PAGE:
Here’s how the Fed’s latest announcement will affect mortgage rates.
Rates for 15- and 30-year mortgages have climbed by more than a percentage point since the last Federal Open Market Committee meeting, on June 25, when the Fed cut short-term interest rates by a quarter of a percentage point.
That brings up the question of why a short-term rate cut would be followed by an increase in long-term rates. Experts believe that the June 25 rate cut came as a surprise to the mortgage market, where investors had convinced themselves that the Fed would reduce short-term rates by half a point. When the rate reduction was smaller than expected, long-term mortgage rates went up.
The quarter-point rate reduction was like the first stage of a rocket. Three weeks later, Fed chairman Alan Greenspan ignited the second stage by implying to Congress that the Fed wouldn’t keep long-term rates artificially low by buying Treasury notes.
This time there were no surprises. No one seriously thought the Fed would adjust short-term rates.
In Bankrate.com’s weekly index of mortgage rates offered by large lenders, the average 30-year rate was 6.43 percent Aug. 6. The average 15-year rate was 5.78 percent.
Best move now:
Long-term rates have been rising for six weeks. Occasionally they might dip for a week or more, but rates unmistakably are on the rise overall. If a rate dips for a day or two, and you find that rate acceptable, go ahead and lock. Sure, you missed the lowest rates in a generation in mid-June. Console yourself by realizing that any rate below 7 percent is low by historical standards.
Bankrate.com mortgage rate search to locate the best deal.
Usually, ARM rates tend to follow changes in short-term rates, such as the yields on short-term Treasury bills and notes. That hasn’t been the case lately, as yields on shorter-term Treasuries have risen along with yields on longer-term Treasuries. As a result, rates on one-year adjustables have gone up. In Bankrate.com’s weekly index of mortgage rates offered by large lenders, the average one-year ARM was 4.10 percent Aug. 6; it was 3.71 percent on June 25, the date of the most recent Fed meeting.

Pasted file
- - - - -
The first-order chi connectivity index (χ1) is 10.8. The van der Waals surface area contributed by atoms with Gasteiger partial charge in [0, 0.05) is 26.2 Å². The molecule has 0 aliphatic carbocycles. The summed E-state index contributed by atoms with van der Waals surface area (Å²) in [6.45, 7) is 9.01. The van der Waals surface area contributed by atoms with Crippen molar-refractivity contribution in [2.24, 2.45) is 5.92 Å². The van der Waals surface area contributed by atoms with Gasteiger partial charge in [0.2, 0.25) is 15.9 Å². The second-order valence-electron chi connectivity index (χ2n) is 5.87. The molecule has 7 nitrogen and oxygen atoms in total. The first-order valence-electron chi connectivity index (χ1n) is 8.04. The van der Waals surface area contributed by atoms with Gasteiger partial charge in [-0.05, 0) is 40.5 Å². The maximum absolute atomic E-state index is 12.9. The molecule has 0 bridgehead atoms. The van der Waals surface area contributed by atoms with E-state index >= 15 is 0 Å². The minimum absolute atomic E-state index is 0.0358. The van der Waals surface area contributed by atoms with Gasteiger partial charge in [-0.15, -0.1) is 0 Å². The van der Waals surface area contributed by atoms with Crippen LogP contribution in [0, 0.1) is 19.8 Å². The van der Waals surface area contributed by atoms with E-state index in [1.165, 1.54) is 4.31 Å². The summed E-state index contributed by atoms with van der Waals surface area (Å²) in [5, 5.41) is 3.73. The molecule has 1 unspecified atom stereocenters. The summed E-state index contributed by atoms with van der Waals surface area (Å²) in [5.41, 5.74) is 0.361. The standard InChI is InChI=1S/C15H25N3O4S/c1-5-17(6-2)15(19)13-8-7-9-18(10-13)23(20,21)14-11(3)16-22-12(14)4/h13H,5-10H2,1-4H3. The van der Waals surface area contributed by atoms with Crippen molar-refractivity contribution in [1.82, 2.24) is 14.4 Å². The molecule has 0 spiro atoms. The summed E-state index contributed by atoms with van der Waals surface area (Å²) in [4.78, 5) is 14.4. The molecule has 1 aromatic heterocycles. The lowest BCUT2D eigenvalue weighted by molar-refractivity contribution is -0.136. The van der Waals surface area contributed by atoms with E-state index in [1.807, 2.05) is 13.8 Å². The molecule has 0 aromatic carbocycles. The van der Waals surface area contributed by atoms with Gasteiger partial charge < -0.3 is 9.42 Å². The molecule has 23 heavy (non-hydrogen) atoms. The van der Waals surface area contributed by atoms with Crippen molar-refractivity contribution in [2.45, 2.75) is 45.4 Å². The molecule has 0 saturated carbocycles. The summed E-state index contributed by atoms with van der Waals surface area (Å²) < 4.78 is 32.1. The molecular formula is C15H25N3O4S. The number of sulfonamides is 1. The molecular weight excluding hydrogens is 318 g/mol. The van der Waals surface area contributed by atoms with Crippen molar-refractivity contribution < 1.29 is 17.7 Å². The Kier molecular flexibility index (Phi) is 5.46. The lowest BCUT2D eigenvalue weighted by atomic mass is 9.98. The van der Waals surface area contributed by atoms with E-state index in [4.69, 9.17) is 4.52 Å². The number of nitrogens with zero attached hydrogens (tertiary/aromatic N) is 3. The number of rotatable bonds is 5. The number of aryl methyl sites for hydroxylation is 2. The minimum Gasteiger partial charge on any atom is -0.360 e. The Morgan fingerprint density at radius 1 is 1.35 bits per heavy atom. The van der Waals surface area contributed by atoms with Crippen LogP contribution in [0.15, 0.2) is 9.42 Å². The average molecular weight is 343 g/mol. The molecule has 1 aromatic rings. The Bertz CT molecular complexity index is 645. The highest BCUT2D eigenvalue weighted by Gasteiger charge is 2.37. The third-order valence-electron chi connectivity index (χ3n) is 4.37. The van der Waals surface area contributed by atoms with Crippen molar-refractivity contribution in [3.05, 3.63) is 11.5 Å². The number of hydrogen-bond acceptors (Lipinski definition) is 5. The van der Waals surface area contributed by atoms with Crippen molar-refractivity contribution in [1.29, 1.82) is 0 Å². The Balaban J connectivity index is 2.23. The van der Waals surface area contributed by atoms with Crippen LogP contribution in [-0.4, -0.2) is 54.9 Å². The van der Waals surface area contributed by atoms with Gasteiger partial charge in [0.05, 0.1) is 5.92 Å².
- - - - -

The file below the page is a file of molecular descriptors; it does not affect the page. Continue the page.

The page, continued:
Best move now:
Because long-term rates are rising, ARMs have increased in popularity. You definitely should consider an ARM if you plan to live in the house for five years or less. You can get a “hybrid ARM” — one with a lower initial rate that lasts for three, five, seven or 10 years, then adjusts annually thereafter.
If you plan to live in the house for a long time, you might be better off getting a fixed-rate mortgage, especially if you’re a middle-class person whose earnings come from wages or a salary. People who have a lot of investment income might find ARMs to be appropriate, even if they plan to occupy the house for a long time, because they can better handle the risk of rising rates.
Search for the best ARM rates in your area.